Monoamine Oxidase Inhibitors (MAOIs, MAOI)

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What are monoamine oxidase inhibitors (MAOIs)?

MAOIs were the first class of antidepressants to be developed. They fell out of favor because of concerns about interactions with certain foods and numerous drug interactions. MAOIs elevate the levels of norepinephrine, serotonin, and dopamine by inhibiting an enzyme called monoamine oxidase. Monoamine oxidase breaks down norepinephrine, serotonin, and dopamine. When monoamine oxidase is inhibited, norepinephrine, serotonin, and dopamine are not broken down, increasing the concentration of all three neurotransmitters in the brain. They are also used for treating Parkinson's.

What are examples of MAOIs available in the US?

Examples of oral MAOIs include:

  • rasagiline (Azilect),
  • selegiline (Eldepryl, Zelapar),
  • isocarboxazid (Marplan),
  • phenelzine (Nardil), and
  • tranylcypromine (Parnate).

Selegiline is also available in a topical patch form called Emsam.

What are the side effects of MAOIs?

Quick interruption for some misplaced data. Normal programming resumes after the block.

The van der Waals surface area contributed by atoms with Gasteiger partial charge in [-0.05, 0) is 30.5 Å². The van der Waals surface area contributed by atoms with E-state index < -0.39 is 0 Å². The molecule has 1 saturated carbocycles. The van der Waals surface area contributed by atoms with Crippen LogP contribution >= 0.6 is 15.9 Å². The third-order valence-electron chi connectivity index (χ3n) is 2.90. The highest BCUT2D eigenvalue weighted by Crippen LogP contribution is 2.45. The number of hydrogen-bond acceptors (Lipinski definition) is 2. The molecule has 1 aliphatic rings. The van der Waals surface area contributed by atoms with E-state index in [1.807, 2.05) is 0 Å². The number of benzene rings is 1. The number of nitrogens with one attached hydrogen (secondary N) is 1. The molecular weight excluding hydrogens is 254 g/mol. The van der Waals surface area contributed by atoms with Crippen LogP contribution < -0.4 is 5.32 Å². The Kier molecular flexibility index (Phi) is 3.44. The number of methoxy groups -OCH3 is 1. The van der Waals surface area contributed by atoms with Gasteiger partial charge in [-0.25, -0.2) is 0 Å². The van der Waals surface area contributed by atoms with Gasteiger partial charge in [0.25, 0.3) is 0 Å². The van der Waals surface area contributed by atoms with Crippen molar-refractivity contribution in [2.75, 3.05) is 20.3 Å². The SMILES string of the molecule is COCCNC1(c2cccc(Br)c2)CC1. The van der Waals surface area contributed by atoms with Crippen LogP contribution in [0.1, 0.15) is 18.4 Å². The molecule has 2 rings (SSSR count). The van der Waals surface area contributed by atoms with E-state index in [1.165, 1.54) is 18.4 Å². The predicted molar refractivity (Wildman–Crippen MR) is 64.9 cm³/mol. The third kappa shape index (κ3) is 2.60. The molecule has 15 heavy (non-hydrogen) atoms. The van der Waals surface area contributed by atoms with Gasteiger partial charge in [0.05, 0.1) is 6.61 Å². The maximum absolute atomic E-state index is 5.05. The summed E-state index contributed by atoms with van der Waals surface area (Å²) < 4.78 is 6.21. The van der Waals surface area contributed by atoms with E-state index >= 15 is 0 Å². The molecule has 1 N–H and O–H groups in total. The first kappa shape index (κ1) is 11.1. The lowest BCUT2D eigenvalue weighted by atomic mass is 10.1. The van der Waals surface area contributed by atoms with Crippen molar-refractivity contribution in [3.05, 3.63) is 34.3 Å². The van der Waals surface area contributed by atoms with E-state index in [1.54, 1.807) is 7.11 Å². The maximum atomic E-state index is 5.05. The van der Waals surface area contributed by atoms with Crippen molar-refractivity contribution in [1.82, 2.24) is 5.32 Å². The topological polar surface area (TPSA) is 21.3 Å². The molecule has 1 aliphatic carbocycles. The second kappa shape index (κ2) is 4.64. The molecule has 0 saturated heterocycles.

Since MAOIs work in brain and affect neurotransmitters, they have many side effects. Side effects of MAOIs are:

MAOIs also carry boxed warnings of suicidal thinking and suicidal behavior in children, adolescents, and young adults.

What drugs interact with MAOIs?

MAO inhibitors should be avoided with other antidepressants such as paroxetine fluoxetine, amitriptyline, nortriptyline, bupropion; pain medications like methadone, tramadol, and meperidine; dextromethorphan, St. Johns Wort, cyclobenzaprine, and mirtazapine. Such combinations lead to high serotonin levels which may lead to confusion, high blood pressure, tremor, hyperactivity, coma, and death.

Medically Reviewed by a Doctor on 7/2/2014



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